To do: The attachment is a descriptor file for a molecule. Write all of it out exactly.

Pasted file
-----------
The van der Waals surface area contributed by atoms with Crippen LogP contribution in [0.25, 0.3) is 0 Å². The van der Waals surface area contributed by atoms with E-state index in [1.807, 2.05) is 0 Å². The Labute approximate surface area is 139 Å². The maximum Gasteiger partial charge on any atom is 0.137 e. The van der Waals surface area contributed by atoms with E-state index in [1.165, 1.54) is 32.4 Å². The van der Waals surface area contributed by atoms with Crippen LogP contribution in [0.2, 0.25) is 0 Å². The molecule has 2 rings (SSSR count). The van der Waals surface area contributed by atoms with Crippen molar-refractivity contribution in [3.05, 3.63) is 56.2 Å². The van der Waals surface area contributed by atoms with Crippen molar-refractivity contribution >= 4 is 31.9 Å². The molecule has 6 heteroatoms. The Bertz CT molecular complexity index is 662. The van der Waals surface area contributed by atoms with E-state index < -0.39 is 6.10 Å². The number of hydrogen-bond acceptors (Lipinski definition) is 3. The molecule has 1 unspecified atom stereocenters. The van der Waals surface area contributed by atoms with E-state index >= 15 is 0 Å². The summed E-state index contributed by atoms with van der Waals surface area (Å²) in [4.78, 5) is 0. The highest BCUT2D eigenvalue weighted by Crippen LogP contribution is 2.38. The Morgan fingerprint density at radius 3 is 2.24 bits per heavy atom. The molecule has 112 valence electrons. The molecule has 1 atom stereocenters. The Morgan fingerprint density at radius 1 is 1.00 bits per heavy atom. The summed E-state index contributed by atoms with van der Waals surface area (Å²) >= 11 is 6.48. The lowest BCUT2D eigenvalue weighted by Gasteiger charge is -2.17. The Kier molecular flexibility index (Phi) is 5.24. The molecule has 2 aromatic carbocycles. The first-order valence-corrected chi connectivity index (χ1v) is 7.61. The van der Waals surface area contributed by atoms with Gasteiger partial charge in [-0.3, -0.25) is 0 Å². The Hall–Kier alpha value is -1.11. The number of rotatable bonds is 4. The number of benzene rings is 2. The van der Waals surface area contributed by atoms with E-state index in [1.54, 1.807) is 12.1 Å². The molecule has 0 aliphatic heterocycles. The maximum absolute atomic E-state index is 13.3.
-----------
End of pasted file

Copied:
The van der Waals surface area contributed by atoms with Crippen LogP contribution in [0.25, 0.3) is 0 Å². The van der Waals surface area contributed by atoms with E-state index in [1.807, 2.05) is 0 Å². The Labute approximate surface area is 139 Å². The maximum Gasteiger partial charge on any atom is 0.137 e. The van der Waals surface area contributed by atoms with E-state index in [1.165, 1.54) is 32.4 Å². The van der Waals surface area contributed by atoms with Crippen LogP contribution in [0.2, 0.25) is 0 Å². The molecule has 2 rings (SSSR count). The van der Waals surface area contributed by atoms with Crippen molar-refractivity contribution in [3.05, 3.63) is 56.2 Å². The van der Waals surface area contributed by atoms with Crippen molar-refractivity contribution >= 4 is 31.9 Å². The molecule has 6 heteroatoms. The Bertz CT molecular complexity index is 662. The van der Waals surface area contributed by atoms with E-state index < -0.39 is 6.10 Å². The number of hydrogen-bond acceptors (Lipinski definition) is 3. The molecule has 1 unspecified atom stereocenters. The van der Waals surface area contributed by atoms with E-state index >= 15 is 0 Å². The summed E-state index contributed by atoms with van der Waals surface area (Å²) in [4.78, 5) is 0. The highest BCUT2D eigenvalue weighted by Crippen LogP contribution is 2.38. The Morgan fingerprint density at radius 3 is 2.24 bits per heavy atom. The molecule has 112 valence electrons. The molecule has 1 atom stereocenters. The Morgan fingerprint density at radius 1 is 1.00 bits per heavy atom. The summed E-state index contributed by atoms with van der Waals surface area (Å²) >= 11 is 6.48. The lowest BCUT2D eigenvalue weighted by Gasteiger charge is -2.17. The Kier molecular flexibility index (Phi) is 5.24. The molecule has 2 aromatic carbocycles. The first-order valence-corrected chi connectivity index (χ1v) is 7.61. The van der Waals surface area contributed by atoms with Gasteiger partial charge in [-0.3, -0.25) is 0 Å². The Hall–Kier alpha value is -1.11. The number of rotatable bonds is 4. The number of benzene rings is 2. The van der Waals surface area contributed by atoms with E-state index in [1.54, 1.807) is 12.1 Å². The molecule has 0 aliphatic heterocycles. The maximum absolute atomic E-state index is 13.3.